Saturday 21 March 2020

The Blaze of Noon by Rayner Heppenstall

In 1939 the author Rayner Heppenstall (1911-1985) published his astonishing first novel The Blaze of Noon. This brilliant debut was critically acclaimed and sank without trace.

The outbreak of the war in September was a distraction and the author, Yorkshire born and bred, had a German-sounding name which may have counted against him. Heppenstall's career picked up after the war but it was an odd one by any standards - see his erratic bibliography here.

Heppenstall is interesting - a minor author certainly, but a huge influence on a generation of experimental writers in the middle of the last century. He was a close friend and mentor of B. S. Johnson (a fact curiously overlooked in Like a Fiery Elephant, Jonathan Coe's excellent biography of the latter). A well-connected 'man of letters' and a close friend of George Orwell, he was also a self-confessed cannibal, but that's another story for another time. The Blaze of Noon is a really outstanding novel, and I never tire of recommending it, but it's fair to say Heppenstall's reputation was never to match this spectacular debut.

I think of Heppenstall's stalled career whenever I see another book launch cancelled. My heart goes out to any author being denied their modest moment in the spotlight and the chance to sign some books. They are jolly occasions and for many of us as close as we care to get to the social whirl. It's a chance to gossip and trade horror stories about agents.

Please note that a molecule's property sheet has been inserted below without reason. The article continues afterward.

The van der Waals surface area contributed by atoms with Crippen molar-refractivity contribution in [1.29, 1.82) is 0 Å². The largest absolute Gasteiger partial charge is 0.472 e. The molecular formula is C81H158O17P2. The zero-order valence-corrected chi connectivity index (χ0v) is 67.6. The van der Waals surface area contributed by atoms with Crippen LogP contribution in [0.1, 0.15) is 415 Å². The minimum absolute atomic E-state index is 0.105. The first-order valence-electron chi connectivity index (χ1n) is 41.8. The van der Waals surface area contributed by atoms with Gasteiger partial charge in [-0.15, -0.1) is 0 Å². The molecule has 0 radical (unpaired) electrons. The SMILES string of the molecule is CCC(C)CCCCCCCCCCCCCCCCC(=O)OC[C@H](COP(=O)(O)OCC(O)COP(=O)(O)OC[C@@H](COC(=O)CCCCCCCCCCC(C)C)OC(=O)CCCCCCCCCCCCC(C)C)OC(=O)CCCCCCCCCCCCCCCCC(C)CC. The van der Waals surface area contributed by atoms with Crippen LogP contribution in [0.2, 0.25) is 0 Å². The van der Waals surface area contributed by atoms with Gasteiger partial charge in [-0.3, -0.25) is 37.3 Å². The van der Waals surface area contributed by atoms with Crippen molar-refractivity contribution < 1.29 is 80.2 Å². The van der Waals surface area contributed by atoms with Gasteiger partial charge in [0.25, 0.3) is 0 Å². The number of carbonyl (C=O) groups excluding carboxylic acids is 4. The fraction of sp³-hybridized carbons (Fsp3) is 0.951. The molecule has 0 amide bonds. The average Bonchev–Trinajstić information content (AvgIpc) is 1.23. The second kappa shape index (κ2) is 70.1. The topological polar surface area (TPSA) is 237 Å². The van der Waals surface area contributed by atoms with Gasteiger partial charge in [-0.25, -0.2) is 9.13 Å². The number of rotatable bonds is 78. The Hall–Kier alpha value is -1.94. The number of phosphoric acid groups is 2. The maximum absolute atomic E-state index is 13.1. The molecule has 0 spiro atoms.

Having said that, I hope that book launches (when they return) will become more  . . . ambitious. Not just a bunch of people mingling as the drink kicks in, not just a modest speech followed by a reading, accompanied by tepid publisher's plonk and Kettle crisps. There should be live music, readings by actors, perhaps a performance - an event, in other words, with a seated audience, proper booze (spirits are better than wine) and some decent grub. You also need somebody with plenty of chutzpah to bellow persuasively at those gathered to buy copies on the night - that's what it's all about. Make it a proper party - the kind of thing I've aimed to offer audiences attending a recent series of literary cabarets I organised in London.

The most recent event I organised is likely to be the last of its kind for a while. A Leap in the Dark was held on February 29th in a derelict Conservative Club in Paddington with a wonderful cast featuring Melanie Pappenheim (singer) Helen Ottaway (musician/composer), Tim Etchells (performer), Amy McCauley (poet/perfomer), Michael Hughes (novelist), Aea Varfis-van Warmelo (actor), Anna Aslanyan (author/critic), Neil Griffiths (author) and Natalia Zagorska-Thomas (fabric conservator and gallery owner). We had music and poetry, performance and discussion. Plenty of whiskey and sandwiches and cake, and a very convivial evening. We could have launched a book if there'd been a book to launch . . .

Here are some pictures:

'Propositions' by Amy McCauley, performed by (l to r) Aea Warfis-van Warmelo, Alexis Coward and the author

Melanie Pappenheim performs a troubadour song

Melanie again, perfuming with Helen Ottaway

That kind of gathering is, for now, a thing of the future. But we can still gather online, and I'm planning a series of similar shindigs to link performers and a live audience. I'll tell you more when I know more.

Stay well.

1 comment:

  1. I also greatly (if perversely) enjoyed Heppenstall's 1943 novel, SATURNINE: